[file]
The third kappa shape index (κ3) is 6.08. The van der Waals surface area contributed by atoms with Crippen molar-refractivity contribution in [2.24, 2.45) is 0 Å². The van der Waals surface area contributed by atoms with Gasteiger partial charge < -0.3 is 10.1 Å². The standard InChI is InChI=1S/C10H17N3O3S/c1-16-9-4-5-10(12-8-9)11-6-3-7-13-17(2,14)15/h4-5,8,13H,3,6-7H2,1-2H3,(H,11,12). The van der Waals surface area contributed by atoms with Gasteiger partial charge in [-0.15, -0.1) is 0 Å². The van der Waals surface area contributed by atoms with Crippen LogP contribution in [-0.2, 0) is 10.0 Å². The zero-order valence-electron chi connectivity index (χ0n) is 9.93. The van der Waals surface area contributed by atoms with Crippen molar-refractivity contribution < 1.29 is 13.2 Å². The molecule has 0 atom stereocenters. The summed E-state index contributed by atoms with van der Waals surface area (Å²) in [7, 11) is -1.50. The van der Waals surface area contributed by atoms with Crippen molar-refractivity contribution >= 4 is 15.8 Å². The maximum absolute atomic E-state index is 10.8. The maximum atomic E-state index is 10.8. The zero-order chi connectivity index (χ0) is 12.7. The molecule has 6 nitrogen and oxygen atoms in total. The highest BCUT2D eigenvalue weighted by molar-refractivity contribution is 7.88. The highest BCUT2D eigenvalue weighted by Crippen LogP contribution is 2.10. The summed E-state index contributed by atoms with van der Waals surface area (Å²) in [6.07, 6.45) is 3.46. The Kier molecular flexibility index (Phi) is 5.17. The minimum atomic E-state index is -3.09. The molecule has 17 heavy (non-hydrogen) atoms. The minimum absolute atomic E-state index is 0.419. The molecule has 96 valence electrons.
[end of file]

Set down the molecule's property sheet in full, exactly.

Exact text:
The third kappa shape index (κ3) is 6.08. The van der Waals surface area contributed by atoms with Crippen molar-refractivity contribution in [2.24, 2.45) is 0 Å². The van der Waals surface area contributed by atoms with Gasteiger partial charge < -0.3 is 10.1 Å². The standard InChI is InChI=1S/C10H17N3O3S/c1-16-9-4-5-10(12-8-9)11-6-3-7-13-17(2,14)15/h4-5,8,13H,3,6-7H2,1-2H3,(H,11,12). The van der Waals surface area contributed by atoms with Gasteiger partial charge in [-0.15, -0.1) is 0 Å². The van der Waals surface area contributed by atoms with Crippen LogP contribution in [-0.2, 0) is 10.0 Å². The zero-order valence-electron chi connectivity index (χ0n) is 9.93. The van der Waals surface area contributed by atoms with Crippen molar-refractivity contribution < 1.29 is 13.2 Å². The molecule has 0 atom stereocenters. The summed E-state index contributed by atoms with van der Waals surface area (Å²) in [7, 11) is -1.50. The van der Waals surface area contributed by atoms with Crippen molar-refractivity contribution >= 4 is 15.8 Å². The maximum absolute atomic E-state index is 10.8. The maximum atomic E-state index is 10.8. The zero-order chi connectivity index (χ0) is 12.7. The molecule has 6 nitrogen and oxygen atoms in total. The highest BCUT2D eigenvalue weighted by molar-refractivity contribution is 7.88. The highest BCUT2D eigenvalue weighted by Crippen LogP contribution is 2.10. The summed E-state index contributed by atoms with van der Waals surface area (Å²) in [6.07, 6.45) is 3.46. The Kier molecular flexibility index (Phi) is 5.17. The minimum atomic E-state index is -3.09. The molecule has 17 heavy (non-hydrogen) atoms. The minimum absolute atomic E-state index is 0.419. The molecule has 96 valence electrons.